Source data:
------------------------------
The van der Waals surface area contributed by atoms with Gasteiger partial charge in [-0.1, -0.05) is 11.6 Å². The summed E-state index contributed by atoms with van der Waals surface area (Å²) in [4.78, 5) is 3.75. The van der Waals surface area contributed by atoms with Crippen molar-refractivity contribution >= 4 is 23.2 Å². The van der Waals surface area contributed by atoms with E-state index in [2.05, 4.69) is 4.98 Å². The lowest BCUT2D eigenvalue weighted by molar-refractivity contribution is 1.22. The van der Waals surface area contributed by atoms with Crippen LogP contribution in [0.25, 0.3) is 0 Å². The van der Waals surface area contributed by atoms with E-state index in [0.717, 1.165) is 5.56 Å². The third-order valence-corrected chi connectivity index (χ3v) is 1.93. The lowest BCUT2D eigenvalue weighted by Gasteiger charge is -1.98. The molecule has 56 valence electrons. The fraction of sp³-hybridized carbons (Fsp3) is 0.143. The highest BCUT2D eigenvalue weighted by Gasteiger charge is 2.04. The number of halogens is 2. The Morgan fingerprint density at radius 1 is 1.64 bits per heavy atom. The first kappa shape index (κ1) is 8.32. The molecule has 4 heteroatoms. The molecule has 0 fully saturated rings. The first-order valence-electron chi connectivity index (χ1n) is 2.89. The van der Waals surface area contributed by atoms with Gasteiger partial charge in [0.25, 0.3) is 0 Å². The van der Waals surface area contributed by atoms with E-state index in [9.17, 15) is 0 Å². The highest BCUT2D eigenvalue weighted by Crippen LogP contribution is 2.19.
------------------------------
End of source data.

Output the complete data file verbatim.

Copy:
The van der Waals surface area contributed by atoms with Gasteiger partial charge in [-0.1, -0.05) is 11.6 Å². The summed E-state index contributed by atoms with van der Waals surface area (Å²) in [4.78, 5) is 3.75. The van der Waals surface area contributed by atoms with Crippen molar-refractivity contribution >= 4 is 23.2 Å². The van der Waals surface area contributed by atoms with E-state index in [2.05, 4.69) is 4.98 Å². The lowest BCUT2D eigenvalue weighted by molar-refractivity contribution is 1.22. The van der Waals surface area contributed by atoms with Crippen LogP contribution in [0.25, 0.3) is 0 Å². The van der Waals surface area contributed by atoms with E-state index in [0.717, 1.165) is 5.56 Å². The third-order valence-corrected chi connectivity index (χ3v) is 1.93. The lowest BCUT2D eigenvalue weighted by Gasteiger charge is -1.98. The molecule has 56 valence electrons. The fraction of sp³-hybridized carbons (Fsp3) is 0.143. The highest BCUT2D eigenvalue weighted by Gasteiger charge is 2.04. The number of halogens is 2. The Morgan fingerprint density at radius 1 is 1.64 bits per heavy atom. The first kappa shape index (κ1) is 8.32. The molecule has 4 heteroatoms. The molecule has 0 fully saturated rings. The first-order valence-electron chi connectivity index (χ1n) is 2.89. The van der Waals surface area contributed by atoms with Gasteiger partial charge in [0.25, 0.3) is 0 Å². The van der Waals surface area contributed by atoms with E-state index in [9.17, 15) is 0 Å². The highest BCUT2D eigenvalue weighted by Crippen LogP contribution is 2.19.